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Frozen Prototypes

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Frozen Prototypes

Freezing and sealing can be used to make an object immutable in JavaScript, but freezing causes major performance problems in V8.

· Performance Zone
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With the addition of Object.freeze and Object.seal in ECMAScript 5.1, there’s a way for developers to prevent various kinds of mutations to objects. For example, Object.freeze can be used to make an object essentially immutable:

"use strict";
const obj = {a:"Hello", b:"World"};
Object.freeze(obj);
obj.a = "Hallo";  // Throws a TypeError
obj.c = "!";      // Also throws a TypeError

So from a developer’s point of view, this looks like a very useful way to guard against changes. And looking at it naively, it also seems to offer an opportunity for the JavaScript engines to optimize, because the objects cannot change anymore. However that’s not the case in V8, at least currently, for several reasons. A lot of this is because various parts of the engine aren’t optimized for frozen/sealed objects at this point.

One particularly bad example was reported yesterday: Freezing the Array.prototype or the Object.prototype, as for example done by Apache weex, causes several of the Array builtins inside V8 to miss on the fast-path and take the generic slow-path instead, which can be an order of magnitude slower. This affects Array.prototype.slice, Array.prototype.splice, and several other builtins. Consider the following simple micro-benchmark:

function testSplice(a) {
  for (var i = 0; i < 1e6; ++i) a = a.splice();
  return a;
}

function testSlice(a) {
  for (var i = 0; i < 1e6; ++i) a = a.slice();
  return a;
}

const TESTS = [testSplice, testSlice];

const n = 1e6;
let a = new Array(n);
for (var i = 0; i < n; ++i) a[i] = i;

for (const test of TESTS) {
  console.time(test.name);
  a = test(a);
  console.timeEnd(test.name);
}

Object.freeze(Array.prototype);

for (const test of TESTS) {
  const name = test.name + ' (frozen)';
  console.time(name);
  a = test(a);
  console.timeEnd(name);
}

Running this on Chrome 60 (current stable channel) shows an approximately 5x slow-down on Array.prototype.splice and roughly 4x slow-down on Array.prototype.slice in this particular micro-benchmark. This particular issue is now fixed for the upcoming Chrome 62.

Slow-down of Array#slice and Array#splice

The reason why Object.freeze on the Array.prototype (or the Object.prototype) redirects several Array builtins to their slow-paths is that the fast-paths cannot deal with array elements (properties whose names are unsigned integers in the range 0 to 4294967295) in the prototype chain, and specifically, accessors on elements cannot be handled in the fast-paths. So these builtins do a quick check in the beginning to see if all prototypes are regular objects (i.e. there are no proxies in the prototype chain), and all of the prototypes have no elements.

By default, neither the default neither the Object.prototype nor the the Array.prototype have elements, and elements, and Object.freeze doesn’t add any elements. However, Object.freeze currently has to put the objects into into DICTIONARY_ELEMENTS mode at this point (for implementation reasons), which means that the object will have a different marker when it doesn’t have any elements (the mode at this point (for implementation reasons), which means that the object will have a different marker when it doesn’t have any elements (the empty_slow_elements_dictionary instead of the the empty_fixed_array that is used for fast elements objects). Unfortunately, the helper functions used by the affected Unfortunately the helper functions used by the affected Array builtins only checked the prototypes for empty_fixed_array, but not for for empty_slow_elements_dictionary, so they would automatically fall back to the generic, safe route instead of attempting the fast-path.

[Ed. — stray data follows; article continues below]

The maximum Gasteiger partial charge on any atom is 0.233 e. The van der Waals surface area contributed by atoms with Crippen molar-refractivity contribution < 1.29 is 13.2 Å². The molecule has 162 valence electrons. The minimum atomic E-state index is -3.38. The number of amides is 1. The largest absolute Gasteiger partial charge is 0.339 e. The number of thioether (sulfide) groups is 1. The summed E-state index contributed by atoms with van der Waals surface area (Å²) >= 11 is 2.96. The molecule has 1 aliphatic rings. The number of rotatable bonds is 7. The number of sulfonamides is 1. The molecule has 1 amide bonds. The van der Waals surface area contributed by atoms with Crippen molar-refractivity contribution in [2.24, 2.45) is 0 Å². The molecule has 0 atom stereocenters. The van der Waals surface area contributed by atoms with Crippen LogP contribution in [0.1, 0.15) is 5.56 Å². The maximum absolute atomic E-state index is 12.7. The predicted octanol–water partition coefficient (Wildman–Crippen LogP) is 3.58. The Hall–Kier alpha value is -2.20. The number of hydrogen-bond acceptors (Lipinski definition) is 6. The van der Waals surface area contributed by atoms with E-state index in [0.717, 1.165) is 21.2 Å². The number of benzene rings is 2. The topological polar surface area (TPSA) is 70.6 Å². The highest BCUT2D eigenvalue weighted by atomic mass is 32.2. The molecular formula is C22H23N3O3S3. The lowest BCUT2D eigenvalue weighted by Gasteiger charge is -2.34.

diff --git a/src/objects-inl.h b/src/objects-inl.h
index 010ac2e06e..68f24baf15 100644
--- a/src/objects-inl.h
+++ b/src/objects-inl.h
@@ -902,11 +902,17 @@ bool JSObject::PrototypeHasNoElements(Isolate* isolate, JSObject* object) {
   DisallowHeapAllocation no_gc;
   HeapObject* prototype = HeapObject::cast(object->map()->prototype());
   HeapObject* null = isolate->heap()->null_value();
-  HeapObject* empty = isolate->heap()->empty_fixed_array();
+  HeapObject* empty_fixed_array = isolate->heap()->empty_fixed_array();
+  HeapObject* empty_slow_element_dictionary =
+      isolate->heap()->empty_slow_element_dictionary();
   while (prototype != null) {
     Map* map = prototype->map();
     if (map->instance_type() <= LAST_CUSTOM_ELEMENTS_RECEIVER) return false;
-    if (JSObject::cast(prototype)->elements() != empty) return false;
+    HeapObject* elements = JSObject::cast(prototype)->elements();
+    if (elements != empty_fixed_array &&
+        elements != empty_slow_element_dictionary) {
+      return false;
+    }
     prototype = HeapObject::cast(map->prototype());
   }
   return true;

As such, the relevant changes to JSObject::PrototypeHasNoElements in the V8 runtime (and similarly in the CodeStubAssembler) were fairly straight-forward once the problem was identified.

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Topics:
performance ,javascript ,freeze ,web performance

Published at DZone with permission of Benedikt Meurer, DZone MVB. See the original article here.

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